Filled with self-deprecating remorse, considerable fear, and self-loathing, I whimpered my misgivings.
Bob, well “finger-printed” glasses sliding toward the front end of his pudgy nose, rolls his considerable bulk backward from the desk just far enough to cross his legs. Suspenders taught across his chest and well-rounded mid-section attach to up-pulled, paint stained, “full cut” jeans and expose the high tops of his clunky, capable work boots. He leans cautiously backward in his forlorn office chair; his eyes betraying his confident air as he checks his attitude, knowing that once he passes his center of gravity there will be no recovery. Settled, he turns to look directly at me through his smudged Raybans and, words echoing dramatically among the rafters of this beautiful hangar, the center of his universe, gently imparts his soft words of knowledge.
“No regrets” He murmurs. “Stop looking back.” “Each day now that you don’t fly is lost forever.” “Start looking forward!”
Just an hour before, we stood on opposite sides of a tiny Cessna, peering into the minuscule cockpit. Two old geezers, half a century of flying experience each, contemplating an obviously aged and underpowered 1966 Cessna 150. Two gracefully graying Viet Nam survivors, too stiff and sore to enter the aircraft elegantly. “I should go first” we say in unison as we eye the tiny openings and wonder just how we shall contort our ancient parts to make it happen.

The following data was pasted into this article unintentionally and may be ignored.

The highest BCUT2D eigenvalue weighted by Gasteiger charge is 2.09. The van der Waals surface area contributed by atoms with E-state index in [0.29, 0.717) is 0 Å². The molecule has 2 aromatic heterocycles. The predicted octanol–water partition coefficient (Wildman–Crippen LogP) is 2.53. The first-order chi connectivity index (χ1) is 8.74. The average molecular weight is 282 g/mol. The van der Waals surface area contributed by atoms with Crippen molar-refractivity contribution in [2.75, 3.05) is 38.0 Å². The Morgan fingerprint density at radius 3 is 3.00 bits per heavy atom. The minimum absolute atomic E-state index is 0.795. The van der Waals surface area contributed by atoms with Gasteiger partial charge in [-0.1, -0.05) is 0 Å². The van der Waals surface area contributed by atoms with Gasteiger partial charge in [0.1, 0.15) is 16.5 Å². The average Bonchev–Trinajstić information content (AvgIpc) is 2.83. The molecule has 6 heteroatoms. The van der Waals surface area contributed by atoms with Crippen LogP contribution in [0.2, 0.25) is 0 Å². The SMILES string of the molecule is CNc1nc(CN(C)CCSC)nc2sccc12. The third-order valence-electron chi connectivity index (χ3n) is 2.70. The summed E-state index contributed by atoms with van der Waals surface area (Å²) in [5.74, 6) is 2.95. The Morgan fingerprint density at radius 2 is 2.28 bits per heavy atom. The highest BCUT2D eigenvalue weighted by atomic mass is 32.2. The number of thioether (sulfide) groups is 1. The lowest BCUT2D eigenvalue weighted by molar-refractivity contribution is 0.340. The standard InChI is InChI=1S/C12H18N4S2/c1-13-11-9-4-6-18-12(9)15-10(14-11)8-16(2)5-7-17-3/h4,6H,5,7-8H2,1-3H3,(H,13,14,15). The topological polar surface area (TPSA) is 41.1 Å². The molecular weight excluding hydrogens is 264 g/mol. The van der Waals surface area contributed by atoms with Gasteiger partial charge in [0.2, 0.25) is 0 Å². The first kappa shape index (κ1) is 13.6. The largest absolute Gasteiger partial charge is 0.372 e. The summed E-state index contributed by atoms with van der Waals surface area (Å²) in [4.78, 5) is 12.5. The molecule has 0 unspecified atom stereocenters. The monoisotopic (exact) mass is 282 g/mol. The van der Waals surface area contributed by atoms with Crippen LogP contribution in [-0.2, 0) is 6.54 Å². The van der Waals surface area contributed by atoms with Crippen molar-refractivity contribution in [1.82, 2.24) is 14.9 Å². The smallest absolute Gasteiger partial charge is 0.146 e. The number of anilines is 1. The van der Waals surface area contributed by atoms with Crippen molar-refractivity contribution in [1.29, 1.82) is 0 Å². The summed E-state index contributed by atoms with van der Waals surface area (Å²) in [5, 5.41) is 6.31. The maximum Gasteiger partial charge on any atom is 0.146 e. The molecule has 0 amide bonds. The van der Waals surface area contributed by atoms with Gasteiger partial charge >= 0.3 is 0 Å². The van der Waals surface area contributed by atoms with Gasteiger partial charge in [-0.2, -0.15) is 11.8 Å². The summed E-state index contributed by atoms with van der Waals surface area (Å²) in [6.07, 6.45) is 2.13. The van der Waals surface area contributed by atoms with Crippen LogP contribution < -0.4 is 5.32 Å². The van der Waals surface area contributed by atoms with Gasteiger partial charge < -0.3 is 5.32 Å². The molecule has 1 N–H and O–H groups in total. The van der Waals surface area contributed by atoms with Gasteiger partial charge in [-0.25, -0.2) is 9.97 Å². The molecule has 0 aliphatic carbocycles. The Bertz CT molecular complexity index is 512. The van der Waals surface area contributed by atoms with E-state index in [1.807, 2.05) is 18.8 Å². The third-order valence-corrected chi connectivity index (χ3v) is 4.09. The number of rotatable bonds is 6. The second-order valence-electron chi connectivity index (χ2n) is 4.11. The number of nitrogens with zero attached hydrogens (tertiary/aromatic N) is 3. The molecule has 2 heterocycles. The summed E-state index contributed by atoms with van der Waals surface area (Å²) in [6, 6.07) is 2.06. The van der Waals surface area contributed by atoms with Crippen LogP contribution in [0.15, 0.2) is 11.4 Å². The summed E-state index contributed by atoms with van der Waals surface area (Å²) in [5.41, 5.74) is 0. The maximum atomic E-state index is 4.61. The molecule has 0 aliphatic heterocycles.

A year or so ago, without such philosophical musing as here offered in mind, I wrote a short but graphic story about the various steps required to embark the tight confines of a Piper Cub or T-Craft / Maule type taildragger. Now, as those words, so easily written, become reality, my examiner and I both face the daunting task head on. Now imagination meets reality. Right knee onto the seat cushion, check. Swing right foot into the cockpit……hrumpfh…..check. Seat full back, left knee into the chest, left foot contorted to the max, lean back, pull the knee with both hands, twist and shout…….check. Shoulder to shoulder, we are now literally close friends for the next hour as we dance our way through an FAA required Biennial Flight Review (FAR section 61.56).
What is the term? “Wax romantic?” Something like that. Here, I can hardly conjure up the words without seriously “waxing.” My daughter asked me to write down some of my favorite lifetime adventures. Now as I recall those stories written over years past, I realize that each one has at its heart at least some small pinch of hard earned aeronautical knowledge, experience or adventure.
“Got a check list?”……..Oh, he wants me to go by the rules! Well I am glad we have set that standard for this ride. Now I know how to proceed throughout the entire venture….professionally. OK, check list it is. Fuel on, controls free, we progress carefully through each numbered phrase until……………sputter, sputter, vroom….the tiny Continental fires up and I am proud, oh so proud to be here and be with this man and know once again that I can do these things.
Taxi carefully on the centerline. Stay off the brakes. Complete and thorough pre-take off check. Report “back taxi to runway 30.” Once into position, a quick take-off briefing follows. “Bob, expect a rolling start using the ENTIRE runway, five degrees flap, slight back pressure; fly off when she is ready and think where we shall end up if/when the little Continental fails us.”